We came to the first major obstacle – a gate near a canal ditch that was a block wall with a narrow staggered opening. Snickers was going to have to snake his body through it without tearing my knees off. Fortunately, I had known this would come up and had some protection on my left knee that still hurts from the spectacular dirt bike crash last January. I guided Snickers up to it, but then I pushed too hard with my left leg. He jumped through the opening to the other side, brushing my right knee on the block wall to the right. I quickly had him under control, but then Patty had to come through on Bella. A few weeks ago, Bella had ended up in a deep concrete irrigation ditch and was just barely back under saddle. She was lucky she hadn’t broken any bones in that mishap, and I am really amazed that she has recovered so quickly. Anyway, I was worried because Patty couldn’t see me on the other side, and I also worried that Bella wouldn’t go through because she’d seen Snickers leap through then disappear. In a few moments, though, Patty and Bella came through quietly, and all was well.

We walked down the lane next to the ditch, and on either side, dogs were barking and running up to the fence. Both horses were really good about this, though. Snickers was still looking at everything, head up, eyes scanning, ears forward. Then we came to another gate, but this one wasn’t as tight. He went through that one fine, and then we turned south along the canal.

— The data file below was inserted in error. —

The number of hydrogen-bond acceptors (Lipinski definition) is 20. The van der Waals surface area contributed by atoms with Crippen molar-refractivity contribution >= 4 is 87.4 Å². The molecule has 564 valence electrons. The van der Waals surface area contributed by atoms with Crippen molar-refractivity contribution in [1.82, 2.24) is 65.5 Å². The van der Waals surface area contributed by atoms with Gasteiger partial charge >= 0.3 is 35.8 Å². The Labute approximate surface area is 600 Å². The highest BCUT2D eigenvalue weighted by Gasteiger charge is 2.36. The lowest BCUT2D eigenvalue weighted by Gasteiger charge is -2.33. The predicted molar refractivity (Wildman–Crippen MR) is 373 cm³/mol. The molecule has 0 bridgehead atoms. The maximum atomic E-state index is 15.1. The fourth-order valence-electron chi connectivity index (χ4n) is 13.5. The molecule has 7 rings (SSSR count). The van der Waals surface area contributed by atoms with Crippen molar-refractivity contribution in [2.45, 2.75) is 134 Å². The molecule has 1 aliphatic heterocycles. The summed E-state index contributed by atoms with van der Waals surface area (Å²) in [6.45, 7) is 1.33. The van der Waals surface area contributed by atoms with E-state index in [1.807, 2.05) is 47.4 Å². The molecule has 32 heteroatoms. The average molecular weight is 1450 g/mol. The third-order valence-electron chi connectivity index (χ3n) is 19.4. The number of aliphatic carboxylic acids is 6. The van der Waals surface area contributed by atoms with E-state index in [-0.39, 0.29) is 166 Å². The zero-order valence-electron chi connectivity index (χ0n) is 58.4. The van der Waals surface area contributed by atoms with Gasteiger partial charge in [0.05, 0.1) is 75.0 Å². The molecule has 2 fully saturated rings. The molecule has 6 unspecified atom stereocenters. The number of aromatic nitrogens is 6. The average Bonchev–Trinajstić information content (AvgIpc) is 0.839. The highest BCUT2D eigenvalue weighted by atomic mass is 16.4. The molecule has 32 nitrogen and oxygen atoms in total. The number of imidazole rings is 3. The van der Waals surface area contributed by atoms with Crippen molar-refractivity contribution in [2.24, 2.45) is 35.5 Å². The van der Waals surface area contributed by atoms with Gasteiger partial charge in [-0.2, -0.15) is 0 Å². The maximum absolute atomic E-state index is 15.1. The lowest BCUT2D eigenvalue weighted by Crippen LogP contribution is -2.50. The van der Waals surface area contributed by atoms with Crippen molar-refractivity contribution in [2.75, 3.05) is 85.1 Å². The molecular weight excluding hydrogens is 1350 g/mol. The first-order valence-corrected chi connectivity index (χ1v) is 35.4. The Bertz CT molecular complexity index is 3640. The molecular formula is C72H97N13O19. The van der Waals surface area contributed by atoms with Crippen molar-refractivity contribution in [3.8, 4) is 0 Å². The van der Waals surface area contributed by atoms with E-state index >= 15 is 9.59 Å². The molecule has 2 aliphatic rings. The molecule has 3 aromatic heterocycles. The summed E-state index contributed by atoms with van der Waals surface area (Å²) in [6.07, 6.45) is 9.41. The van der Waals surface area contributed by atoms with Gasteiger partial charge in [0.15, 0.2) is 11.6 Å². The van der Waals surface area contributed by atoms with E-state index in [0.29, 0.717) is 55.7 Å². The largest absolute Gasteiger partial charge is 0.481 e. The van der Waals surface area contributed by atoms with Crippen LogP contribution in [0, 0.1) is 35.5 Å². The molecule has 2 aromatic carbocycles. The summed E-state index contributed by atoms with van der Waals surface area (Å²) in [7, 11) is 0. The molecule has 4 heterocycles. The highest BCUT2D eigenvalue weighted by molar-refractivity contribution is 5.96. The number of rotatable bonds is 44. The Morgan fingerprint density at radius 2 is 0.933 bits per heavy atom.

I was thinking about how this ride wasn’t much different from riding in the White Mountains – only the obstacles were different. Instead of rocks, logs, and the possibility of big cats and bears, here in the urban environment there were ditches, electrical boxes, concrete irrigation boxes, big trucks, and dogs. I wondered what my favorite sure-footed mountain horse, Cisco, would have made of all the crazy things here.

We rode south for a while, the cool breeze hitting us at last. The sun was bouncing off the water in the canal and the reflection was super hot. We were all sweating like crazy, but the breeze was somewhat cooling. Then we turned west and were paralleling a busy road with all manner of cars, trucks, motorcycles, and bicyclists. The horses seemed to be used to it and dealt with it all without being afraid. By this time Snickers was much more relaxed and had dropped his head a bit. It takes a lot of energy to be on alert for so long, and he had relaxed into the ride. Plus, I think he knew he was almost home at that point, so he was focused on that.

Finally, we turned onto the dirt alleyway behind Patty’s property, and soon we were home. As we dismounted, I realized how sweaty the horses were. I’d felt it on Snickers’ neck when I patted him from time to time, but his whole body was drenched by the time we got home. The ride had taken only about an hour, but the hour had flown by, packed with focused, engaged riding. So, it was fun!

Patty and I un-tacked the horses, hosed them down, brushed out their manes and tails, and then gave them treats for a ride well done. At last, the horses were turned out into the pasture area where they relaxed and munched on the lush green grass.

I helped Patty clean up the barn area, and then it was time for me to leave. Despite having to get up very early (for me), I always enjoy my time with the horses, and yesterday was a great day!